5 Tips for a Successful Job Interview in Japan

Nov 8, 2018


As the winter holidays are fast approaching, workers and companies alike are starting to consider their options for the spring.  Generally workers in Japan start in March-April with the new fiscal and school year, so now is about the time to start getting those CVs out!

Nervous about your upcoming job interview?  Here are some tips to help you stand out from the crowd.

 

 

1.  Be Early

In Japan, early is on time, and on time is late.  When you’re meeting a recruiter or prospective employer, always be early.

Personally, I try to arrive for my interview at least thirty minutes early.  That gives me time to grab a cup of coffee nearby, calm my nerves, and enter the building ten to fifteen minutes prior to my meeting time.  This also gives me a buffer time in case of unexpected delay.

Prepare for the worst– train delays, accidents, and bad weather can strike at any moment.   It’s up to you to be ready and to still arrive to your meeting with time to spare.

If the worst does happen, and you will be delayed, make sure you call recruiter as soon as you know, giving them plenty of time to rearrange the schedule for you.

 

2.  Bring a Hard Copy

Nowadays, most people apply for jobs online through various job postings or online portals.  So most recruiters or employers will already have a copy of your resume, cover letter, or any work samples on hand.

Even so it is best to always bring a fresh, clean hard copy of any materials you submitted online to the interview.  Computers can make mistakes, and online applications can distort, cut off, or ruin the formatting of your perfectly crafted resume.

Also, it could have been months since you last updated the online version, so it’s best to always bring a copy so you can show any relevant changes than what they may have seen.

 

 

3.  Have a Business Card

In the same vein of bringing a hard copy of your resume, make sure to bring a physical business card as well.  Business cards are still an important part of Japanese business culture, and can leave a positive impression on your new potential employer.

Don’t have any business cards?  There are several online sites that make professional business cards for a lower cost than a print shop, or you can print yourself at home if you have the correct materials.

 

4.  Be Strategic with your Timing

The new fiscal year starts in April in Japan, and most companies will have their new recruits start in the March-April timeframe.  If you are an English teacher, most schools will also do the bulk of their recruiting to fit this time frame as well.

So be prepared, if you are taking an interview in September, it may be many months before you actually begin to work.  Make sure to confirm with the company when you are expected to begin work, and make clear arrangements if you are currently employed.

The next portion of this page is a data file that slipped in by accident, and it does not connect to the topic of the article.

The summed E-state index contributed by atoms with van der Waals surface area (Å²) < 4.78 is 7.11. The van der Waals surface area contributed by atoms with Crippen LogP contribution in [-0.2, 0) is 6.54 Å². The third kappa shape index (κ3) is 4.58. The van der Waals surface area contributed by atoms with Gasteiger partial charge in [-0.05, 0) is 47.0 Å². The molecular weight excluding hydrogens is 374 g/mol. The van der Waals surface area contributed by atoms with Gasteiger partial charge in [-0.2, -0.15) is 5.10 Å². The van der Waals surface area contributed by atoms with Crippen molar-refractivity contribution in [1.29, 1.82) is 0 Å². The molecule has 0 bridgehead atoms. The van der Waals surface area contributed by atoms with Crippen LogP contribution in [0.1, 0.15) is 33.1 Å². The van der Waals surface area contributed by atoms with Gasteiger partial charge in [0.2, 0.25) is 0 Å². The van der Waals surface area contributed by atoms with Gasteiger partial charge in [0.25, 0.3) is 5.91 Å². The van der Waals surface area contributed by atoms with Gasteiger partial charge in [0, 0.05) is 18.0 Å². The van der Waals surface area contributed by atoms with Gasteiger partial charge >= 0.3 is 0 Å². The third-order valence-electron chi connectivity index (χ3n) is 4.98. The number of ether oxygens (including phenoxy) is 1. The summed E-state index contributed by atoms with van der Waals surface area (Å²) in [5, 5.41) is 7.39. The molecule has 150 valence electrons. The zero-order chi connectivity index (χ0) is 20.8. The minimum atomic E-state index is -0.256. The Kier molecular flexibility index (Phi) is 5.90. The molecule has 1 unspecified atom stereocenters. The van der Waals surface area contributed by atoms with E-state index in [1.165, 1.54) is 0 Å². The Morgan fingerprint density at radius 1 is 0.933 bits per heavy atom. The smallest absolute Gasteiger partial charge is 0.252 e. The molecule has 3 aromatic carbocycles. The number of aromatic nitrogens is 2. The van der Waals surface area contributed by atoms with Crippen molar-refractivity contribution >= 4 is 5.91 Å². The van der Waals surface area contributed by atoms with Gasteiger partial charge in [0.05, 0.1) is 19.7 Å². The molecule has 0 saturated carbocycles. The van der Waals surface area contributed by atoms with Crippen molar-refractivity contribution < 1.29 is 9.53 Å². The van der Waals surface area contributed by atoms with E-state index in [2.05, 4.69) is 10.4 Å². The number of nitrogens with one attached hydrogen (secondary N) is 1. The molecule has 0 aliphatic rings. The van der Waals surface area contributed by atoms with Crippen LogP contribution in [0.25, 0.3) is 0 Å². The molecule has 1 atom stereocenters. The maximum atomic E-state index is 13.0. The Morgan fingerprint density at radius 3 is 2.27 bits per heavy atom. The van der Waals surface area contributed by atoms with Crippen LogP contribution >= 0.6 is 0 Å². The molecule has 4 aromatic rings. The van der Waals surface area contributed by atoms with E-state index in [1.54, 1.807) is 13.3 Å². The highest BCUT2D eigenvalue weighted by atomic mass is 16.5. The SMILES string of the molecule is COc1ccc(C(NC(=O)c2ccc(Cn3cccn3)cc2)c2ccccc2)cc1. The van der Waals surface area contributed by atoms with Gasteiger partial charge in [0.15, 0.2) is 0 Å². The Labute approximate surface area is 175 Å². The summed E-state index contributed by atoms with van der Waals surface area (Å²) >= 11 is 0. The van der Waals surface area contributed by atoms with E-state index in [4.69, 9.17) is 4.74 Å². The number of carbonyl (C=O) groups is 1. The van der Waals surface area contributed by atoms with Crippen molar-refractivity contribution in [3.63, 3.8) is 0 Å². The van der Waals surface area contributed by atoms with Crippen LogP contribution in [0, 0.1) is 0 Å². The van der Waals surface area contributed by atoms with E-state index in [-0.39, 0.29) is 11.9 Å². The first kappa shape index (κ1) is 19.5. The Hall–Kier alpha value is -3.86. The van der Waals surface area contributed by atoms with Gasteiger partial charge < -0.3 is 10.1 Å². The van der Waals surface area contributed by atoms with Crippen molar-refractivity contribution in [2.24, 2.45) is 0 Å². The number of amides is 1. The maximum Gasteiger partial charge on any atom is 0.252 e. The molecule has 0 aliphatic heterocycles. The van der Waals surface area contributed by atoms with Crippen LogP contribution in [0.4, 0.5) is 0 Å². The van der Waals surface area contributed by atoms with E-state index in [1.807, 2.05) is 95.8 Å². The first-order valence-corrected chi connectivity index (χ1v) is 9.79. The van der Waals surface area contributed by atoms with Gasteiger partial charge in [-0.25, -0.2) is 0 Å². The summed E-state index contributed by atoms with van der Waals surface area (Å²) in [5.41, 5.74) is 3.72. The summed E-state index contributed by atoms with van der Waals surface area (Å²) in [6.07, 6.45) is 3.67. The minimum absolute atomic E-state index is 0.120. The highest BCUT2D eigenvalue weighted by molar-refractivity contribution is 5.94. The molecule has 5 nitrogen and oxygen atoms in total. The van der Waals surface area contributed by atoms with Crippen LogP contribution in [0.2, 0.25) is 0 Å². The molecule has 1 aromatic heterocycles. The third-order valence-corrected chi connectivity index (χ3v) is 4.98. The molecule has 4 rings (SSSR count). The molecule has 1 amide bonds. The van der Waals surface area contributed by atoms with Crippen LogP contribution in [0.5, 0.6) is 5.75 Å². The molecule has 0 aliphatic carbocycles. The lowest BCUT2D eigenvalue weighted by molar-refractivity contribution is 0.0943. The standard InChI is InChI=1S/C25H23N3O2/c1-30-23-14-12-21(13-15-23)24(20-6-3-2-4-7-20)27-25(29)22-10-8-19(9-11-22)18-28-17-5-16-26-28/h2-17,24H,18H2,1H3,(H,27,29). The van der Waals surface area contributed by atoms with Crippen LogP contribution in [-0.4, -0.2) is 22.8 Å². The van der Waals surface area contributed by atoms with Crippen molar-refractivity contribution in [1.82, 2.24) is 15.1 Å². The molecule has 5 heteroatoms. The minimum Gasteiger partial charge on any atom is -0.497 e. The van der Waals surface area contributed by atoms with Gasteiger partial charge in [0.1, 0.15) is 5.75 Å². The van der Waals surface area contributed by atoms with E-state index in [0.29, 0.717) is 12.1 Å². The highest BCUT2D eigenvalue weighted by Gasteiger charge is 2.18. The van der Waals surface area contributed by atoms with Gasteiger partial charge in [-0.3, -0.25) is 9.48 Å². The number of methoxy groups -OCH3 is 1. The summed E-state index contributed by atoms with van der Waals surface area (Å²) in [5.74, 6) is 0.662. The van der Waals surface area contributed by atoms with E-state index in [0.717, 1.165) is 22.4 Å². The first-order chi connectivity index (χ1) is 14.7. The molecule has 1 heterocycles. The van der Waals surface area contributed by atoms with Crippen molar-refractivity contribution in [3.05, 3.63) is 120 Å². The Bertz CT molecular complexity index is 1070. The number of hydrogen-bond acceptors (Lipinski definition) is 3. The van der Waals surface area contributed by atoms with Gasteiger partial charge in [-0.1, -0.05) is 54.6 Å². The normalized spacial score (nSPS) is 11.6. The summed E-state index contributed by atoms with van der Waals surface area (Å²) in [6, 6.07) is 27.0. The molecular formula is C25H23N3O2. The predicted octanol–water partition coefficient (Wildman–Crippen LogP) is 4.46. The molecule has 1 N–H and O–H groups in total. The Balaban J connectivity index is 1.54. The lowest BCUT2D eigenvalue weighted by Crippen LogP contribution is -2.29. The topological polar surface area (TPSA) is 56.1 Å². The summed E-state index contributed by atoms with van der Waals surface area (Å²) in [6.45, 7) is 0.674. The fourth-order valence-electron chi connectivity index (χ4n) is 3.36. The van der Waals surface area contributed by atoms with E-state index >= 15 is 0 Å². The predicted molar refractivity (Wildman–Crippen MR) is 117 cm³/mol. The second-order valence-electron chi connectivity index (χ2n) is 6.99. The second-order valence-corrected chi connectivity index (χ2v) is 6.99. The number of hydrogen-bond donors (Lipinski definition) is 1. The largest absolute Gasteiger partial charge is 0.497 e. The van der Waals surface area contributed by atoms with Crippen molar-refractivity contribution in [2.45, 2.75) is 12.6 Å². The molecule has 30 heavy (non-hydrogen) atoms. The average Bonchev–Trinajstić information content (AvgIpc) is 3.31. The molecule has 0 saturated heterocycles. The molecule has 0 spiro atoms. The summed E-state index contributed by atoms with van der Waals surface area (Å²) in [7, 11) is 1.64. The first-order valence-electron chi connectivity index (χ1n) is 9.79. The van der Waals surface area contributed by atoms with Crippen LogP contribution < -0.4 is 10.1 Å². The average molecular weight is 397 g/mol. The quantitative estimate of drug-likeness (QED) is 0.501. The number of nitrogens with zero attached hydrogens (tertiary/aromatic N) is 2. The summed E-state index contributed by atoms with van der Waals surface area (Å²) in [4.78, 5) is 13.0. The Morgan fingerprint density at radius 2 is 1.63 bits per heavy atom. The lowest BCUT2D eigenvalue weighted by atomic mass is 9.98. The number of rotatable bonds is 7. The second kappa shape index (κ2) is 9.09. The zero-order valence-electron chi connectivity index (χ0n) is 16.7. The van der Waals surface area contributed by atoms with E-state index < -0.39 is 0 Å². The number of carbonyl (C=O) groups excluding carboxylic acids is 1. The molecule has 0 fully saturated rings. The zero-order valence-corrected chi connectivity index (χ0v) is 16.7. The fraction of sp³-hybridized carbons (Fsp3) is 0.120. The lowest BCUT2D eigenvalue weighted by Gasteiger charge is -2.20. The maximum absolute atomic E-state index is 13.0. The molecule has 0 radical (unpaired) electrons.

Japanese law requires two-weeks notice prior to leaving your current position, but many English teachers find themselves in contracts that may require up to three months notice before leaving.  If your job requires more notice before leaving, make sure your new potential company is aware of that.  Most jobs will be flexible for the right candidate, but having a clear availability date will give you a leg up on the competition.

 

5.  Dress to Impress

Did you know there is an official job-hunting suit in Japan?  Most university graduate recruits all purchase identical black suits for job hunting, and even people who are making a mid-career change will don a black “job hunting” suit for their interviews.

However, times are slowly changing and dress codes are becoming slightly more relaxed in recent days.  But for an interview, it is better to stay on the safe side and dress more formal, and conservative than you may normally.

This doesn’t mean you need to go out an immediately buy an expensive “job hunting” suit.  But generally for an interview you should wear a black, dark blue, or grey suit, and a basic colored button shirt.  For men, a tie is necessary.  For women, stay away from overly high-heels.

Grooming wise, Japanese men tend to be clean-shaven for an interview, and women will stay away from excessive makeup or overly complicated hair styles.  In fact, many recent graduates will dye their hair back to their natural color for job hunting.  The goal is to look clean, conservative, and professional.

While interviewing for Western companies, the rules are a bit looser.  Dress less flashy than you may in the West, but don’t be afraid to show a little personality.  Get a feel for the company culture, even if the company is very casual in day-to-day dress (think engineering or IT), make sure to dress up for the interview.  If the job is more formal (think a law-firm or sales position) make sure you dress to the nines for your interview.

 

 

Good luck on the job hunt!

 

 

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